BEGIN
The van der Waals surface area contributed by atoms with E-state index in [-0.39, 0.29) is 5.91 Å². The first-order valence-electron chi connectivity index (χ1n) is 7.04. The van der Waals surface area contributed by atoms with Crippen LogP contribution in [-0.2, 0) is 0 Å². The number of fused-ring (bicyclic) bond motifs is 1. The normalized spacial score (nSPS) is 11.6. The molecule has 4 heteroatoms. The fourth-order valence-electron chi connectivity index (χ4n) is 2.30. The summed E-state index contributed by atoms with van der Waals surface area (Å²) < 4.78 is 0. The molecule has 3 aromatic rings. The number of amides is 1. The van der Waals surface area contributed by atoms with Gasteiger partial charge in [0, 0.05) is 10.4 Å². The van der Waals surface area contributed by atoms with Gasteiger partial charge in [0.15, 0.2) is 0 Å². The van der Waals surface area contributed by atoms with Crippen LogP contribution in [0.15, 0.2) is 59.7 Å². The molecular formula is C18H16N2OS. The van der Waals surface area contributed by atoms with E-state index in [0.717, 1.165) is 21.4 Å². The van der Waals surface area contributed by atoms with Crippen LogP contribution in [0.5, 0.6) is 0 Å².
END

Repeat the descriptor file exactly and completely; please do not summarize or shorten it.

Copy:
The van der Waals surface area contributed by atoms with E-state index in [-0.39, 0.29) is 5.91 Å². The first-order valence-electron chi connectivity index (χ1n) is 7.04. The van der Waals surface area contributed by atoms with Crippen LogP contribution in [-0.2, 0) is 0 Å². The number of fused-ring (bicyclic) bond motifs is 1. The normalized spacial score (nSPS) is 11.6. The molecule has 4 heteroatoms. The fourth-order valence-electron chi connectivity index (χ4n) is 2.30. The summed E-state index contributed by atoms with van der Waals surface area (Å²) < 4.78 is 0. The molecule has 3 aromatic rings. The number of amides is 1. The van der Waals surface area contributed by atoms with Gasteiger partial charge in [0, 0.05) is 10.4 Å². The van der Waals surface area contributed by atoms with Gasteiger partial charge in [0.15, 0.2) is 0 Å². The van der Waals surface area contributed by atoms with Crippen LogP contribution in [0.15, 0.2) is 59.7 Å². The molecular formula is C18H16N2OS. The van der Waals surface area contributed by atoms with E-state index in [0.717, 1.165) is 21.4 Å². The van der Waals surface area contributed by atoms with Crippen LogP contribution in [0.5, 0.6) is 0 Å².